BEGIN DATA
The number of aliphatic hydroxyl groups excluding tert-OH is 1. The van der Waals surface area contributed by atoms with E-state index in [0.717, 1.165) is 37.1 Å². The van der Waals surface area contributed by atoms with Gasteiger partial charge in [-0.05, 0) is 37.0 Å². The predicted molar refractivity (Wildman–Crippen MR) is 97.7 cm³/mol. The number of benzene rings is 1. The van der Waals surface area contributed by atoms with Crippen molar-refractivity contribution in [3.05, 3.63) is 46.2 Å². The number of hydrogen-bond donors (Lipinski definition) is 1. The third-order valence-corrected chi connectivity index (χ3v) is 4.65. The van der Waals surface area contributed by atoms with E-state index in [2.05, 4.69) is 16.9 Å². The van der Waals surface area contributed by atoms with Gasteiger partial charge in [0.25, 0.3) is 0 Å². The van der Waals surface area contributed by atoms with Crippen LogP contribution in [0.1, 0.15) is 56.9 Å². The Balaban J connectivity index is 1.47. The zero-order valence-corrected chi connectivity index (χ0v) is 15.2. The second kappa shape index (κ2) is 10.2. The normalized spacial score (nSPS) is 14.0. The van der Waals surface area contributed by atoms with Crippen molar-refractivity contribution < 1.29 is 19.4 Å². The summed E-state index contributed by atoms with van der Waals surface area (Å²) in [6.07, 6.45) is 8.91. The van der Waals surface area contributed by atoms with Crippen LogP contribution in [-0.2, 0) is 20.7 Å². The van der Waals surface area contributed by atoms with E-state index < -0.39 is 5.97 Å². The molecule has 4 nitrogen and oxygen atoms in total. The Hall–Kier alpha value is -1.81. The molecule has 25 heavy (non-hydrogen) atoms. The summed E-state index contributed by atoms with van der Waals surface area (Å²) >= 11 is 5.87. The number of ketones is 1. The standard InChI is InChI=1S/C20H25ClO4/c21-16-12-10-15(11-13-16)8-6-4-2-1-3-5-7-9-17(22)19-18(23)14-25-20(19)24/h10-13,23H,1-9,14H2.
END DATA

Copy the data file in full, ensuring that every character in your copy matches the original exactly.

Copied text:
The number of aliphatic hydroxyl groups excluding tert-OH is 1. The van der Waals surface area contributed by atoms with E-state index in [0.717, 1.165) is 37.1 Å². The van der Waals surface area contributed by atoms with Gasteiger partial charge in [-0.05, 0) is 37.0 Å². The predicted molar refractivity (Wildman–Crippen MR) is 97.7 cm³/mol. The number of benzene rings is 1. The van der Waals surface area contributed by atoms with Crippen molar-refractivity contribution in [3.05, 3.63) is 46.2 Å². The number of hydrogen-bond donors (Lipinski definition) is 1. The third-order valence-corrected chi connectivity index (χ3v) is 4.65. The van der Waals surface area contributed by atoms with E-state index in [2.05, 4.69) is 16.9 Å². The van der Waals surface area contributed by atoms with Gasteiger partial charge in [0.25, 0.3) is 0 Å². The van der Waals surface area contributed by atoms with Crippen LogP contribution in [0.1, 0.15) is 56.9 Å². The Balaban J connectivity index is 1.47. The zero-order valence-corrected chi connectivity index (χ0v) is 15.2. The second kappa shape index (κ2) is 10.2. The normalized spacial score (nSPS) is 14.0. The van der Waals surface area contributed by atoms with Crippen molar-refractivity contribution < 1.29 is 19.4 Å². The summed E-state index contributed by atoms with van der Waals surface area (Å²) in [6.07, 6.45) is 8.91. The van der Waals surface area contributed by atoms with Crippen LogP contribution in [-0.2, 0) is 20.7 Å². The van der Waals surface area contributed by atoms with E-state index < -0.39 is 5.97 Å². The molecule has 4 nitrogen and oxygen atoms in total. The Hall–Kier alpha value is -1.81. The molecule has 25 heavy (non-hydrogen) atoms. The summed E-state index contributed by atoms with van der Waals surface area (Å²) >= 11 is 5.87. The number of ketones is 1. The standard InChI is InChI=1S/C20H25ClO4/c21-16-12-10-15(11-13-16)8-6-4-2-1-3-5-7-9-17(22)19-18(23)14-25-20(19)24/h10-13,23H,1-9,14H2.